The fictional TV show is very straightforwardly satisfying: the mother ends up being entirely faultless, her husband it turns out did know her well in his insistence that she didn’t drink, the bad guys are identified and punished, there is a clear explanation for why these terrible events occurred. At the end of the story, we may have sorrow, but we don’t have any questions. They’ve all been answered.

Of course, that is a TV tradition more than it is a habit of great fiction. And most great fiction leaves us with many unanswered questions. Most great fiction is more like nonfiction than TV episodes are. I need only mention Ford Madox Ford’s The Good Soldier and Emily Brontë’s Wuthering Heights. Think of anything that William Faulkner wrote, especially that ending of Absalom! Absalom! wherein Quentin protests that he doesn’t hate the South and we are left with the same question he is—what his relationship with the South really is and will be. Great fiction doesn’t try to erase the mystery that comprises actual human experience for the sake of a tidy story.

Yet it is true that one of the great difficulties of writing creative nonfiction is that life doesn’t always follow clear paths. The debate in the Schuler case goes back and forth: Are the people who have lost people (Schuler’s brother and his wife, the families of the men killed in the other car) simply looking for a way to file this event in the “explained” file so they can move on? Are they too eager to condemn? Or are her husband and another sister-in-law in denial about what she was capable of? Lawsuits and counter-suits are being filed, and that’s tragic in itself. The whole question of how and why people respond so variously to one event floats in the air as unanswered as the cause of the accident.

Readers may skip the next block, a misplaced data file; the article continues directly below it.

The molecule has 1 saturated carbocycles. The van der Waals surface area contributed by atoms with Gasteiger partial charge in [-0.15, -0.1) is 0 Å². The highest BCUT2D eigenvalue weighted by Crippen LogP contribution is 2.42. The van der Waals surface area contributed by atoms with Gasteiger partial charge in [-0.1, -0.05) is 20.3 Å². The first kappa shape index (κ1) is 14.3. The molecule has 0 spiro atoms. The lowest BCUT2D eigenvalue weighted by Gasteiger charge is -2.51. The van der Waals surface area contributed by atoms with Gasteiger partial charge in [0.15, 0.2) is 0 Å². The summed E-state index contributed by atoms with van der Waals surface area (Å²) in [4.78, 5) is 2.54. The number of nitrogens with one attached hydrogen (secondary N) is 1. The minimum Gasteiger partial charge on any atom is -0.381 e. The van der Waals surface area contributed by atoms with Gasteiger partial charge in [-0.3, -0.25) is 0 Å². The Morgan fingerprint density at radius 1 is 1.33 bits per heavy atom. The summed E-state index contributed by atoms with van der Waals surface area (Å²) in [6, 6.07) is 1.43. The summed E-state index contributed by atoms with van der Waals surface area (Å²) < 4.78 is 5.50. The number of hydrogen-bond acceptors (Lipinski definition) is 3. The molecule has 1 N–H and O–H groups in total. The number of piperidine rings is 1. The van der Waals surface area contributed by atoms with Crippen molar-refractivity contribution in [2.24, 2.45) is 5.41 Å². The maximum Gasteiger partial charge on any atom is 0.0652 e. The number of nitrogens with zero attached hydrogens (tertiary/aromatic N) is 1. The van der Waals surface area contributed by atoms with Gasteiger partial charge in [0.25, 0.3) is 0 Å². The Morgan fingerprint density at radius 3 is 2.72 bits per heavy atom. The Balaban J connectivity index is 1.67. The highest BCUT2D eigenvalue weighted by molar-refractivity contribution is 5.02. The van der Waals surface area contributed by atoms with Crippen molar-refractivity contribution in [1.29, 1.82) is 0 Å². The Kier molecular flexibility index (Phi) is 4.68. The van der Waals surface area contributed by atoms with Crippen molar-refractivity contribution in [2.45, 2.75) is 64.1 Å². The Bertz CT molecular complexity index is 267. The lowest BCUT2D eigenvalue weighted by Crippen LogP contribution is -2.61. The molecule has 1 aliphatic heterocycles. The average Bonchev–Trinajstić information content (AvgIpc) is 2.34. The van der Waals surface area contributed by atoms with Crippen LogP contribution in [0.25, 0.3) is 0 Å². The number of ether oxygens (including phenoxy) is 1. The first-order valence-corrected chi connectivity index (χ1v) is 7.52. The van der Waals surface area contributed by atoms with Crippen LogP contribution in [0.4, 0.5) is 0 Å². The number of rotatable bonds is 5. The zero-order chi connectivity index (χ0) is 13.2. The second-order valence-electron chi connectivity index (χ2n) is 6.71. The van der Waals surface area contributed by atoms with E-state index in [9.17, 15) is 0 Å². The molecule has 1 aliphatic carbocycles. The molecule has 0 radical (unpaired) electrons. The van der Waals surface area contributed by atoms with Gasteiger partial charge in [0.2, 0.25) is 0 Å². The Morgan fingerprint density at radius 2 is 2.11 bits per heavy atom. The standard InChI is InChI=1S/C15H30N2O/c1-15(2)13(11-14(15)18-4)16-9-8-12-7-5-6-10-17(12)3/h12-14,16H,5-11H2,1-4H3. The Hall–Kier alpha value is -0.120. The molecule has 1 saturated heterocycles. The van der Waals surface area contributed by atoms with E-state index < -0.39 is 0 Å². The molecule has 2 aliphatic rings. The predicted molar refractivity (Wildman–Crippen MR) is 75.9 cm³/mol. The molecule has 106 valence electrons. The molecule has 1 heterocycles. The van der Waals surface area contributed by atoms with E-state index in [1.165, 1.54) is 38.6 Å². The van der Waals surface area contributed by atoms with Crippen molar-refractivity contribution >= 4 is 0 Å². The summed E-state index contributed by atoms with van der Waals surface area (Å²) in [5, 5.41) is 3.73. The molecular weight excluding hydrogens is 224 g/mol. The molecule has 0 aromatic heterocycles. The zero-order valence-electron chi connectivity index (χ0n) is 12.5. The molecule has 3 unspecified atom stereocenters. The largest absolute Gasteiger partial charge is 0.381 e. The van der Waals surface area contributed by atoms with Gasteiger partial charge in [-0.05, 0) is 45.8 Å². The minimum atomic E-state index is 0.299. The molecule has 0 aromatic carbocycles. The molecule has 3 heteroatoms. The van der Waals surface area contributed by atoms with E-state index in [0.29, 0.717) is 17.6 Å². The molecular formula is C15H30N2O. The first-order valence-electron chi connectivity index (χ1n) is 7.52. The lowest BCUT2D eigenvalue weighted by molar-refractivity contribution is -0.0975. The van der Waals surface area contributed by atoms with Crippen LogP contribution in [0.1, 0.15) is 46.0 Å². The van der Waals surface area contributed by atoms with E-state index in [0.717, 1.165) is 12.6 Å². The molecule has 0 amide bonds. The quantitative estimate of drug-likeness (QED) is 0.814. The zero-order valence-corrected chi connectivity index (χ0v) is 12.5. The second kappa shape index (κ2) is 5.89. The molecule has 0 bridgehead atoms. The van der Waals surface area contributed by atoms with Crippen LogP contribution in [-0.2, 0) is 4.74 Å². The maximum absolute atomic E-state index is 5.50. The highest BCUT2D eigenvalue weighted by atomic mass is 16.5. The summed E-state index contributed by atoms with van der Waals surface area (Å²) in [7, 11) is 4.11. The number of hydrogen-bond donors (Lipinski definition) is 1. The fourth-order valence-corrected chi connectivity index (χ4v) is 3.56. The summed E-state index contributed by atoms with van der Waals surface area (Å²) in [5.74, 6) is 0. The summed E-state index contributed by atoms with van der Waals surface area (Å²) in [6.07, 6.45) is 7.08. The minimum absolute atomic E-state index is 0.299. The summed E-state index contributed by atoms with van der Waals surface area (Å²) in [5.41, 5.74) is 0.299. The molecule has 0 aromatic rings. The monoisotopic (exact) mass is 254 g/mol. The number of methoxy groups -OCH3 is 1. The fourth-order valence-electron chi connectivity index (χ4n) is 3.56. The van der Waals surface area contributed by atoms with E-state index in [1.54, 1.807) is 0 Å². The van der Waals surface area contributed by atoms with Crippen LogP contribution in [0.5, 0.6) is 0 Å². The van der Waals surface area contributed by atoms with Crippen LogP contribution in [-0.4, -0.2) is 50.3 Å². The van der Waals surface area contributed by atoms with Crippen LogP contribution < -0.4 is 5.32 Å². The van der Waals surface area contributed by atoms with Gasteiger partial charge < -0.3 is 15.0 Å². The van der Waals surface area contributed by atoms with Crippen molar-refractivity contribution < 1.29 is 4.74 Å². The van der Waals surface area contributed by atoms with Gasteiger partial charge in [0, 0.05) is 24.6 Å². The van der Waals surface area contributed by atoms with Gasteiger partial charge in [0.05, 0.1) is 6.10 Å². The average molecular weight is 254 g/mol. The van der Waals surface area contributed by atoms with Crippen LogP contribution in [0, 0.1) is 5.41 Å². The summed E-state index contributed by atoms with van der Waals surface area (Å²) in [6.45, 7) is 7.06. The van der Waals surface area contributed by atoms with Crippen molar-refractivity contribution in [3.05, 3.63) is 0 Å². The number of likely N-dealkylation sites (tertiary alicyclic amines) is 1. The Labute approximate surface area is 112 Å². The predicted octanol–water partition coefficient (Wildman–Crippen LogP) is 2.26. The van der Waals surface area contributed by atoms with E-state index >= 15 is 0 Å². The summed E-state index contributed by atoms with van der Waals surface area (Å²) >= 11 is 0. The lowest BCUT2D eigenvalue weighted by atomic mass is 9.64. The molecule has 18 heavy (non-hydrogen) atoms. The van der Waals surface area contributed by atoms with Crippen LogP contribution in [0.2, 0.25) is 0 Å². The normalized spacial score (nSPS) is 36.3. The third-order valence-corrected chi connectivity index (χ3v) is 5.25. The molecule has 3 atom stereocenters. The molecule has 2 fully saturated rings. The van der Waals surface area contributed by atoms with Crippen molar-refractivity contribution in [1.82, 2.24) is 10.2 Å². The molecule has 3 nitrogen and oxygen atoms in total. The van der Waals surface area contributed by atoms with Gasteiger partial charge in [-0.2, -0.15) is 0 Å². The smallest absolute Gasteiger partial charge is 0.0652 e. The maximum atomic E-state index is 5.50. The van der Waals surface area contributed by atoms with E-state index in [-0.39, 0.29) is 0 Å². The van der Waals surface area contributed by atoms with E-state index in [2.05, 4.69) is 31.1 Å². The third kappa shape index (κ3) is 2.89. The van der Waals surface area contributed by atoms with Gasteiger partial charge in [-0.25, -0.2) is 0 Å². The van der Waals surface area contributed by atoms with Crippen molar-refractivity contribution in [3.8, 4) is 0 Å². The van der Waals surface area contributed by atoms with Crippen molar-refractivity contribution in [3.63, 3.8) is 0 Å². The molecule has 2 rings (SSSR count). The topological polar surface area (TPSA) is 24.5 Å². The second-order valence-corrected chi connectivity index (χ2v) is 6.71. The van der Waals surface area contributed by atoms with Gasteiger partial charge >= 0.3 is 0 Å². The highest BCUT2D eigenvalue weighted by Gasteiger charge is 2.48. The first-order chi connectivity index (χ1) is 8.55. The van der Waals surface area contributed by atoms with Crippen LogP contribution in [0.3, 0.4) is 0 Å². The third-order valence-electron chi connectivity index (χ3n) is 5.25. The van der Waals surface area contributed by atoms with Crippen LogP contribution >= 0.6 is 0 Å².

For me, when a woman who is not generally much of a drinker and only smokes pot to get to sleep at night is determined to have been smashed and totally stoned at midday with a carful of children she loved, it’s easy to believe that something else was going on. There’s Something Wrong with Aunt Diane demonstrates that she was a woman who might very well be reluctant to ask for help if she was ill and might think that she could just tough it out until she got home. She had been self-medicating her insomnia for years, and she might have self-medicated herself to death if she were in pain.